• Hirano, K., & Imbens, G. W. (2001). Estimation of causal effects using propensity score weighting: An application to data on right heart catheterization. Health Services and Outcomes Research Methodology, 2, 259–278.

    Article  Google Scholar 

  • Imai, K., King, G., & Stuart, E. A. (2008). Misunderstandings between experimentalists and observationalists about causal inference. Journal of the Royal Statistical Society, 171(2), 481–502.

    Article  Google Scholar 

  • Imbens, G. W. (2003). Sensitivity to exogeneity assumptions in program evaluation. The American Economic Review, 93(2), 126–132.

    Article  Google Scholar 

  • King, G., & Zeng, L. (2006). The dangers of extreme counterfactuals. Political Analysis, 14(2), 131–159.

    Google Scholar 

  • Lee, B., Lessler, J., & Stuart, E. A. (2009). Improving propensity score weighting using machine learning. Statistics in Medicine, 29(3), 337–346.

    Google Scholar 

  • Little, R. J. A., & Rubin, D. B. (2002). Statistical analysis with missing data. New York: Wiley.

    Google Scholar 

  • Luellen, J. K., Shadish, W. R., & Clark, M. H. (2005). Propensity scores: An introduction and experiemental test. Evaluation Review, 29(6), 530–558.

    Article  PubMed  Google Scholar 

  • McCaffrey, D. F., Ridgeway, G., & Morral, A. R. (2004). Propensity score estimation with boosted regression for evaluating causal effects in observational studies. Psychological Methods, 9, 403–425.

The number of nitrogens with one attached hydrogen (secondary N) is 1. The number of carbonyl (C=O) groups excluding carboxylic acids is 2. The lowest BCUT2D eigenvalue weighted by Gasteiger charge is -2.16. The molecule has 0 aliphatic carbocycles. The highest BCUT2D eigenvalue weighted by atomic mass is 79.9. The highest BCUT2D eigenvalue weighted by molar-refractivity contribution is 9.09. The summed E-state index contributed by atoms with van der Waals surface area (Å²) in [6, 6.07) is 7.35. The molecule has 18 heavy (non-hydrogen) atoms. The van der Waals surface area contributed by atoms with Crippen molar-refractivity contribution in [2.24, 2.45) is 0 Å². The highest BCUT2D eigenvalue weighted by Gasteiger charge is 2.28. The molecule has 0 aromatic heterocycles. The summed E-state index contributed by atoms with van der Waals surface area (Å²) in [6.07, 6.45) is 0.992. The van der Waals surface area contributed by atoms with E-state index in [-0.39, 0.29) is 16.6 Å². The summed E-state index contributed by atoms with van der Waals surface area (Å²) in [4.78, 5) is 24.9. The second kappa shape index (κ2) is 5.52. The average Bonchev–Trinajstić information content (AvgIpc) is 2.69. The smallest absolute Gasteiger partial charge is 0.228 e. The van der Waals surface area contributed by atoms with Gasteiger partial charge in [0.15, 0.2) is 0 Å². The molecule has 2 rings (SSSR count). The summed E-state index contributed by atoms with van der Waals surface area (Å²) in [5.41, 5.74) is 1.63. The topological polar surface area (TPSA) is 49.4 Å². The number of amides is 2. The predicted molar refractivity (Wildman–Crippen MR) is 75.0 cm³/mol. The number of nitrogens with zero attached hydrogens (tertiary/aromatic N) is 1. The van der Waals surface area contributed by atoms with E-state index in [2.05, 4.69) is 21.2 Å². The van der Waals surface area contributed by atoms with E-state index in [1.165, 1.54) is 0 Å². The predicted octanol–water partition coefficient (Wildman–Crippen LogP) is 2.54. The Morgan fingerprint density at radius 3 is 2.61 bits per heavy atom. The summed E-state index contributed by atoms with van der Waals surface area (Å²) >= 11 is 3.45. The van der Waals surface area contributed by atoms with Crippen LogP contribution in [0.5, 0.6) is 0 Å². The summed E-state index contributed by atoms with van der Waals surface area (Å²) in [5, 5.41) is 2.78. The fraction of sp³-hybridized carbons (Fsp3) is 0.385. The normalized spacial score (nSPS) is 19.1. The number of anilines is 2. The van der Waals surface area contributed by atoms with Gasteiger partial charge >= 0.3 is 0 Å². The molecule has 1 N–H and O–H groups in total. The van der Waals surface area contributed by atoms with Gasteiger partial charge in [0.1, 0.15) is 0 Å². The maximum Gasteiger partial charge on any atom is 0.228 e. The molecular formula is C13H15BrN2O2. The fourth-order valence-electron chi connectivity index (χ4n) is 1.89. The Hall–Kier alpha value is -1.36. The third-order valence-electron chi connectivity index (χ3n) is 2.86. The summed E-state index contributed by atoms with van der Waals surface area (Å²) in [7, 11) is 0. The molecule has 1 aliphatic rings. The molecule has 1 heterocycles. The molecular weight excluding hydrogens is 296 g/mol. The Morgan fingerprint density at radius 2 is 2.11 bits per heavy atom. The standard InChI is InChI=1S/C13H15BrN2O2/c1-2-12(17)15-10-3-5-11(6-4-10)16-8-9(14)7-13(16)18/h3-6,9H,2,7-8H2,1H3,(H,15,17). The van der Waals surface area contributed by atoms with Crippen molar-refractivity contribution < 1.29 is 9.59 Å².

Article  PubMed  Google Scholar 

  • McCall, R. B., & Green, B. (2004). Beyond the methodological gold standards of behavioral research: Considerations for practice and policy. Social Policy Report, 18(2), 3–19.

    Google Scholar 

  • Mercer, S. L., DeVinney, B. J., Fine, L. J., Green, L. W., & Dougherty, D. (2007). Study designs for effectiveness and translation research: Identifying trade-offs. American Journal of Preventative Medicine, 33(2), 139–154.

    Article  Google Scholar 

  • Pearl, J. (2010). On a class of bias-amplifying covariates that endanger effect estimates. UCLA Cognitive Systems Laboratory, Technical Report (R-356). In P. Grunwald & P. Spirtes (Eds.), Proceedings of the twenty-sixth conference on uncertainty in artificial intelligence (pp. 417–424). Corvallis, OR.

  • Potter, F. J. (1993). The effect of weight trimming on nonlinear survey estimates. In Proceedings of the section on survey research methods of American Statistical Association. American Statistical Association, San Francisco, CA.

  • Rhoades, B. L., Warren, H. K., Domitrovich, C. E., & Greenberg, M. T. (2010). Examining the link between preschool social-emotional competence and first grade academic achievement: The role of attention skills. Early Childhood Research Quarterly. doi:10.1016/j.ecresq.2010.07.003.

  • Rosenbaum, P. R. (1984). The consequences of adjustment for a concomitant variable that has been affected by the treatment. Journal of the Royal Statistical Society Series A (General), 147, 656–666.

    Article  Google Scholar 

  • Rosenbaum, P. R. (2002). Observational studies (2nd ed.). New York: Springer.

    Book  Google Scholar 

  • Rosenbaum, P. R., & Rubin, D. B. (1983). The central role of the propensity score in observational studies for causal effects. Biometrika, 70, 41–55.

    Article  Google Scholar 

  • Rosenbaum, P. R., & Rubin, D. B. (1984). Reducing bias in observational studies using subclassification on the propensity score. Journal of the American Statistical Association, 79, 516–524.

    Article  Google Scholar 

  • Rosenbaum, P. R., & Rubin, D. B. (1985). Constructing a control group using multivariate matched sampling methods that incorporate the propensity score. American Statistician, 39, 33–38.